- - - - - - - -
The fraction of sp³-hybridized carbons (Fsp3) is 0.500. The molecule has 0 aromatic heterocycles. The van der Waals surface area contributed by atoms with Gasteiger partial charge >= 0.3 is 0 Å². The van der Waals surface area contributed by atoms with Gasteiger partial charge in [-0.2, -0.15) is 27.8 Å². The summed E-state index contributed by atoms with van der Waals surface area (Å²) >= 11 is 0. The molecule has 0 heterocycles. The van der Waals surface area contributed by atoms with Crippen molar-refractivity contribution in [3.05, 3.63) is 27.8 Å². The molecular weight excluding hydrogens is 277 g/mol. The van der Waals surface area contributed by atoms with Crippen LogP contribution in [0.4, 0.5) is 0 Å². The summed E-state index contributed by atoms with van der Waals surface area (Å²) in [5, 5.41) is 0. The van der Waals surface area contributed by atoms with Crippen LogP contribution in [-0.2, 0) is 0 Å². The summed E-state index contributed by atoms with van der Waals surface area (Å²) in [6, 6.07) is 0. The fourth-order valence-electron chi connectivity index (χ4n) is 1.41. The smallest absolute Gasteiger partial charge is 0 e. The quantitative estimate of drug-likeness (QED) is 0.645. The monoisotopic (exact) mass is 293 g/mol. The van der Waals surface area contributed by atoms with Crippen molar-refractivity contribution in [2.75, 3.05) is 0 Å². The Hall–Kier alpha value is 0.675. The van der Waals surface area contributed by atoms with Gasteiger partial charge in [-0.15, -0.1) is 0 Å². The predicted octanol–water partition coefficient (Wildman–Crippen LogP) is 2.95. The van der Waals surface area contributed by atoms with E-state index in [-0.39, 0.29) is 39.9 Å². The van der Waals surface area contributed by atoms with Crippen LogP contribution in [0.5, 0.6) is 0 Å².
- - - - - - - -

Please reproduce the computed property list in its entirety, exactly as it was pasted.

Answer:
The fraction of sp³-hybridized carbons (Fsp3) is 0.500. The molecule has 0 aromatic heterocycles. The van der Waals surface area contributed by atoms with Gasteiger partial charge >= 0.3 is 0 Å². The van der Waals surface area contributed by atoms with Gasteiger partial charge in [-0.2, -0.15) is 27.8 Å². The summed E-state index contributed by atoms with van der Waals surface area (Å²) >= 11 is 0. The molecule has 0 heterocycles. The van der Waals surface area contributed by atoms with Crippen molar-refractivity contribution in [3.05, 3.63) is 27.8 Å². The molecular weight excluding hydrogens is 277 g/mol. The van der Waals surface area contributed by atoms with Crippen LogP contribution in [0.4, 0.5) is 0 Å². The summed E-state index contributed by atoms with van der Waals surface area (Å²) in [5, 5.41) is 0. The van der Waals surface area contributed by atoms with Crippen LogP contribution in [-0.2, 0) is 0 Å². The summed E-state index contributed by atoms with van der Waals surface area (Å²) in [6, 6.07) is 0. The fourth-order valence-electron chi connectivity index (χ4n) is 1.41. The smallest absolute Gasteiger partial charge is 0 e. The quantitative estimate of drug-likeness (QED) is 0.645. The monoisotopic (exact) mass is 293 g/mol. The van der Waals surface area contributed by atoms with Crippen molar-refractivity contribution in [2.75, 3.05) is 0 Å². The Hall–Kier alpha value is 0.675. The van der Waals surface area contributed by atoms with Gasteiger partial charge in [-0.15, -0.1) is 0 Å². The predicted octanol–water partition coefficient (Wildman–Crippen LogP) is 2.95. The van der Waals surface area contributed by atoms with E-state index in [-0.39, 0.29) is 39.9 Å². The van der Waals surface area contributed by atoms with Crippen LogP contribution in [0.5, 0.6) is 0 Å².